Gatesco first sought a declaratory judgment the Late Fee is an excessive fine under the Texas Constitution. Whether the constitutional prohibition has been violated is a question for the court to decide under the facts of each particular case. Generally, prescribing fines is a matter within the City’s discretion. A fine is not unconstitutionally excessive “‘except in extraordinary cases, where it becomes so manifestly violative of the constitutional inhibition as to shock the sense of mankind.’” This ordinance applies a bright-line, ten-percent late charge to all people paying late, subject to a few exceptions. The charge is proportional to the unpaid amount owed and is thus proportional to the amount of water and sewer services consumed. The City has discretion to prescribe fees to be assessed for late payment for the City’s water and sewer services with the object of incentivizing timely payment for these services. There are no “extraordinary circumstances” here to justify an excessive fee under the Texas Constitution, so the summary judgment is affirmed in that regard. Gatesco also asserts the Houston Ordinance is an unconstitutional tax. In order to determine whether the Late Fee is a regulatory charge or a tax, the court applies the “primary purpose” test. Under this test, the court does not examine the specific regulatory costs incurred by the City as to this one delinquent payment by Gatesco; instead, its looks at whether the aggregate late fees collected exceeds the amount reasonably needed for regulation. The court examines the regulation as a whole to determine whether the late fees imposed are intended to raise revenue or compensate the reasonable costs for regulation. In analyzing the facts and admissions, the court held whether the City incurred any collection costs before charging Gatesco the Late Fee is not material. The record does not show the fees were unreasonable in relation to overall costs of the system. As a result, the trial court did not err in granting summary judgment on this question. As to Gatesco’s equal protection claims, Gatesco bears the burden of showing that it has been treated differently from others similarly situated and that the treatment is not rationally related to a legitimate governmental interest. The summary-judgment evidence does not address how the City treated similarly situated customers, so the trial court did not error in grating summary judgment. Next, the City violates federal Substantive Due Process if it exercises its power in an arbitrary and unreasonable way. Since no suspect class or fundamental right is involved, the analysis is under the rational basis test. The summary-judgment evidence does not raise a genuine fact issue as to whether it is not at least fairly debatable that each component of the challenged conduct was rationally related to a legitimate governmental interest. The trial court did not error in granting summary judgment on this issue.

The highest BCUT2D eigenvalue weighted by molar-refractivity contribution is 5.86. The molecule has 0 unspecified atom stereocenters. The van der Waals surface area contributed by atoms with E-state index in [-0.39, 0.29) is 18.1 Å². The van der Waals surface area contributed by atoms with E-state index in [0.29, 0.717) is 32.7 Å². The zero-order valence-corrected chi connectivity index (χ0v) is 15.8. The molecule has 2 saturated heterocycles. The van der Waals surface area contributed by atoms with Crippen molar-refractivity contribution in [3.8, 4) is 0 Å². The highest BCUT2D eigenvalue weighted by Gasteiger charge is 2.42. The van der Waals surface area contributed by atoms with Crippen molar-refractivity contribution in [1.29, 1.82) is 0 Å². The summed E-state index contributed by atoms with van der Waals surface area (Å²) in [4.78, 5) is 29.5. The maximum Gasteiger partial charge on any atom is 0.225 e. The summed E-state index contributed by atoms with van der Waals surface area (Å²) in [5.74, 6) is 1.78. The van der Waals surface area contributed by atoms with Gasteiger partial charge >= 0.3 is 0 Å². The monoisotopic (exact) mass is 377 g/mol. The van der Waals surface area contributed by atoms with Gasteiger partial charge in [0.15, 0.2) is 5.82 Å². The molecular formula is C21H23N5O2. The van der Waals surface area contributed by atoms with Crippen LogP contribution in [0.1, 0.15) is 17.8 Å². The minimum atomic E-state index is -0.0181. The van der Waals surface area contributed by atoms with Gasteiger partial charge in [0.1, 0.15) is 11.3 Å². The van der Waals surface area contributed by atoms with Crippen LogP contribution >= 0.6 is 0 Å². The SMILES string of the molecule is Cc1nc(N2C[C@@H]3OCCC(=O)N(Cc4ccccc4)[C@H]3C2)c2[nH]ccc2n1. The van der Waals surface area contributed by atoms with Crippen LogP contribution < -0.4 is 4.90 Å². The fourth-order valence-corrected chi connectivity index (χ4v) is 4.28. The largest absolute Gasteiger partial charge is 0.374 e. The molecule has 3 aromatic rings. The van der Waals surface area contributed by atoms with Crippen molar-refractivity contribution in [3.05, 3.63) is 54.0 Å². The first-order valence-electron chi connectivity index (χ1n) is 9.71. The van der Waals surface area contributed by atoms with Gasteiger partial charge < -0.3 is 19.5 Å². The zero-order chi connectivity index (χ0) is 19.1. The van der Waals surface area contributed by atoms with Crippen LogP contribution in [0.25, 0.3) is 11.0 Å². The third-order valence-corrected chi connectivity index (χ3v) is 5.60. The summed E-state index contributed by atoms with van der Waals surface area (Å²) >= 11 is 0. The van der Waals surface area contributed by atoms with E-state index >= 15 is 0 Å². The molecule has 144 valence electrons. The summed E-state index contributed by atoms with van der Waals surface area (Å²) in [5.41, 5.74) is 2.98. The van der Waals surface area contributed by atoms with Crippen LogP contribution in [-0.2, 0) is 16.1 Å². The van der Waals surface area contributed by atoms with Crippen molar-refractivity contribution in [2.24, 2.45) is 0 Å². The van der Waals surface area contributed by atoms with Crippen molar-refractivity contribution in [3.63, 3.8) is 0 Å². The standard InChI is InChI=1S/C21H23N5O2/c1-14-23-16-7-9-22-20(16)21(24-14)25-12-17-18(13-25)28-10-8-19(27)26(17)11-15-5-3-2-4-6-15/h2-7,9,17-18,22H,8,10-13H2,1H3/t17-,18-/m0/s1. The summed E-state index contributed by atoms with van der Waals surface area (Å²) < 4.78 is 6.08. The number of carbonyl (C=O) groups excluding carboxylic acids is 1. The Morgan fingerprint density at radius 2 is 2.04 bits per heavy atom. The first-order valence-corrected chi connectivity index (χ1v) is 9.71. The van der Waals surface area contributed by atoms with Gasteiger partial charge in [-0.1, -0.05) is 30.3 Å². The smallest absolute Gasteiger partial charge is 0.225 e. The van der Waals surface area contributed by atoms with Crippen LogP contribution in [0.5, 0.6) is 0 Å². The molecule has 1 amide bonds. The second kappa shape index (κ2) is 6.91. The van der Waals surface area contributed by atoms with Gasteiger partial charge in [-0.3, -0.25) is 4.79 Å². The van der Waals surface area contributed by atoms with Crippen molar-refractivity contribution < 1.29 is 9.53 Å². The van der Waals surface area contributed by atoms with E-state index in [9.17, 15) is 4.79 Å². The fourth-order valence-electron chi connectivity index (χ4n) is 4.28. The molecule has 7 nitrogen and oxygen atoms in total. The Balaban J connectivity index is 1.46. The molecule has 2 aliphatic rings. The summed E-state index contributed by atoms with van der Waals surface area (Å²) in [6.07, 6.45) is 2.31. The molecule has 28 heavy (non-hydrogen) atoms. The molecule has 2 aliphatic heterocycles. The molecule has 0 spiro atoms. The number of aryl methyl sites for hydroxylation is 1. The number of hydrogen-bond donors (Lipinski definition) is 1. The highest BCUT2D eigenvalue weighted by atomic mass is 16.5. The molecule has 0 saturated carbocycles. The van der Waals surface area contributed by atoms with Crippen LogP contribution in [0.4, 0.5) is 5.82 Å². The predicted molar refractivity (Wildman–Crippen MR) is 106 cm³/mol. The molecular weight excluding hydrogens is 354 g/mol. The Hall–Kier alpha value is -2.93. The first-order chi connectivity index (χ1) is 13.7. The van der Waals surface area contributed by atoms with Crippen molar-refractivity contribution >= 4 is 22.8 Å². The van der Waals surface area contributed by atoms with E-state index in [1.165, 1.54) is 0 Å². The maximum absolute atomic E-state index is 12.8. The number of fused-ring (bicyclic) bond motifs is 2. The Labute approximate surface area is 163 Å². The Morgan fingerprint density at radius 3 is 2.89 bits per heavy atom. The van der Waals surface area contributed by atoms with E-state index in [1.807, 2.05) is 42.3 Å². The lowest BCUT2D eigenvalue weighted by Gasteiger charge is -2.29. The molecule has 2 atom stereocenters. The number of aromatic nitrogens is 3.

The court, however, utilized a different standard for the substantive-due-course-of-law violation under the Texas Constitution. The court analyzed the Supreme Court’s holding in Patel v. Texas Dep’t of Licensing and Regulation. See 469 S.W.3d 69 (Tex. 2015). The high court held that the proponent of an as-applied challenge to an economic-regulation statute under article I, section 19’s substantive-due-course-of-law protections must demonstrate that either (1) the statute’s purpose could not arguably be rationally related to a legitimate governmental interest; or (2) when considered as a whole, the statute’s actual, real-world effect as applied to the challenging party could not arguably be rationally related to, or is so burdensome as to be oppressive in light of, the governmental interest. However, since the timing of the Patel opinion is so new, the City’s no-evidence summary judgment evidence did not address or incorporate the “oppressive” arguments or elements, which are essential to a no-evidence determination. Accordingly, the court reversed the trial court’s judgment as to these claims and remanded. Since the substantive-due-course-of-law claims are remanded, so too must the claim for injunctive relief and attorney’s fees.
If you would like to read this opinion click here. The Panel includes Chief Justice Frost, Justice Boyce, and Justice Jamison. Chief Justice Frost delivered the opinion of the court. Attorneys for the Gatesco are listed as Robert Gaines Gibson and Steven Doyle Poock. Attorneys for the City are listed as Mary Stevenson and Darah L. Eckert.